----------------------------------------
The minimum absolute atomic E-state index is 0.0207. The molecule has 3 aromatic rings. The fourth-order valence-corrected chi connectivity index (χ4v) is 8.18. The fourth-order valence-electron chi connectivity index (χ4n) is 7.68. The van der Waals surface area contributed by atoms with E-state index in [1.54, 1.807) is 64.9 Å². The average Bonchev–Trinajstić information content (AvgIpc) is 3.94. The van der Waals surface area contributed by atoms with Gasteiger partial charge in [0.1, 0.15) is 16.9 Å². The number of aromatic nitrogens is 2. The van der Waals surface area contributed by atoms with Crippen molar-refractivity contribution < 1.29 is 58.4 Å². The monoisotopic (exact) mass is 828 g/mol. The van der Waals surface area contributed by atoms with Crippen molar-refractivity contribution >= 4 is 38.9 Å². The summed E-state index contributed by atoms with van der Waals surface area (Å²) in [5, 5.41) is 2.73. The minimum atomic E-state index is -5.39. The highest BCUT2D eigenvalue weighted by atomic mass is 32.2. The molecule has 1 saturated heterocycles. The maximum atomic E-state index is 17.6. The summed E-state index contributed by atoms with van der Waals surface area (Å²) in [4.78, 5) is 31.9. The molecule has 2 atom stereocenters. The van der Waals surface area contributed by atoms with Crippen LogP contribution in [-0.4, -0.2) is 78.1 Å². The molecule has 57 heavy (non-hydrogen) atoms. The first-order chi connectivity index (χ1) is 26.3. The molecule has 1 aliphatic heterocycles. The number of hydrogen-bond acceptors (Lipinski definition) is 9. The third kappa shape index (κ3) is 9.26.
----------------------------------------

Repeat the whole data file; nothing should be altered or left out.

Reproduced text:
The minimum absolute atomic E-state index is 0.0207. The molecule has 3 aromatic rings. The fourth-order valence-corrected chi connectivity index (χ4v) is 8.18. The fourth-order valence-electron chi connectivity index (χ4n) is 7.68. The van der Waals surface area contributed by atoms with E-state index in [1.54, 1.807) is 64.9 Å². The average Bonchev–Trinajstić information content (AvgIpc) is 3.94. The van der Waals surface area contributed by atoms with Gasteiger partial charge in [0.1, 0.15) is 16.9 Å². The number of aromatic nitrogens is 2. The van der Waals surface area contributed by atoms with Crippen molar-refractivity contribution < 1.29 is 58.4 Å². The monoisotopic (exact) mass is 828 g/mol. The van der Waals surface area contributed by atoms with Crippen molar-refractivity contribution >= 4 is 38.9 Å². The summed E-state index contributed by atoms with van der Waals surface area (Å²) in [5, 5.41) is 2.73. The minimum atomic E-state index is -5.39. The highest BCUT2D eigenvalue weighted by atomic mass is 32.2. The molecule has 1 saturated heterocycles. The maximum atomic E-state index is 17.6. The summed E-state index contributed by atoms with van der Waals surface area (Å²) in [4.78, 5) is 31.9. The molecule has 2 atom stereocenters. The van der Waals surface area contributed by atoms with Crippen LogP contribution in [-0.4, -0.2) is 78.1 Å². The molecule has 57 heavy (non-hydrogen) atoms. The first-order chi connectivity index (χ1) is 26.3. The molecule has 1 aliphatic heterocycles. The number of hydrogen-bond acceptors (Lipinski definition) is 9. The third kappa shape index (κ3) is 9.26.